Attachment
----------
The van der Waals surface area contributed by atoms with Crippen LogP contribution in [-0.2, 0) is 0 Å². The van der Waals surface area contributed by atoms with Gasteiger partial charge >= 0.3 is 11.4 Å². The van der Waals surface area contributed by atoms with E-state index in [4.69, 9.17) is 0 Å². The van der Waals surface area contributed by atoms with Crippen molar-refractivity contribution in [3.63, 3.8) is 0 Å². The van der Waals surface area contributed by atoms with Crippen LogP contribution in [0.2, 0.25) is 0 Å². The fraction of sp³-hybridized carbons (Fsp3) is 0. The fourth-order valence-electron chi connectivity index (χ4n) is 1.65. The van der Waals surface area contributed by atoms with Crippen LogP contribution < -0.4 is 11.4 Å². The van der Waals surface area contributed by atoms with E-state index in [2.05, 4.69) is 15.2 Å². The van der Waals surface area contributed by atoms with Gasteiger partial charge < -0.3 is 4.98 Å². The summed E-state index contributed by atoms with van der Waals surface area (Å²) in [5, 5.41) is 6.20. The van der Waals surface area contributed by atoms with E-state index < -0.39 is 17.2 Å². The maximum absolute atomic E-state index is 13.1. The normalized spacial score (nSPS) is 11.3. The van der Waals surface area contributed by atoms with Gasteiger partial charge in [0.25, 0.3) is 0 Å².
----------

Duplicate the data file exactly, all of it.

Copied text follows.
The van der Waals surface area contributed by atoms with Crippen LogP contribution in [-0.2, 0) is 0 Å². The van der Waals surface area contributed by atoms with Gasteiger partial charge >= 0.3 is 11.4 Å². The van der Waals surface area contributed by atoms with E-state index in [4.69, 9.17) is 0 Å². The van der Waals surface area contributed by atoms with Crippen molar-refractivity contribution in [3.63, 3.8) is 0 Å². The van der Waals surface area contributed by atoms with Crippen LogP contribution in [0.2, 0.25) is 0 Å². The fraction of sp³-hybridized carbons (Fsp3) is 0. The fourth-order valence-electron chi connectivity index (χ4n) is 1.65. The van der Waals surface area contributed by atoms with Crippen LogP contribution < -0.4 is 11.4 Å². The van der Waals surface area contributed by atoms with E-state index in [2.05, 4.69) is 15.2 Å². The van der Waals surface area contributed by atoms with Gasteiger partial charge < -0.3 is 4.98 Å². The summed E-state index contributed by atoms with van der Waals surface area (Å²) in [5, 5.41) is 6.20. The van der Waals surface area contributed by atoms with E-state index < -0.39 is 17.2 Å². The maximum absolute atomic E-state index is 13.1. The normalized spacial score (nSPS) is 11.3. The van der Waals surface area contributed by atoms with Gasteiger partial charge in [0.25, 0.3) is 0 Å².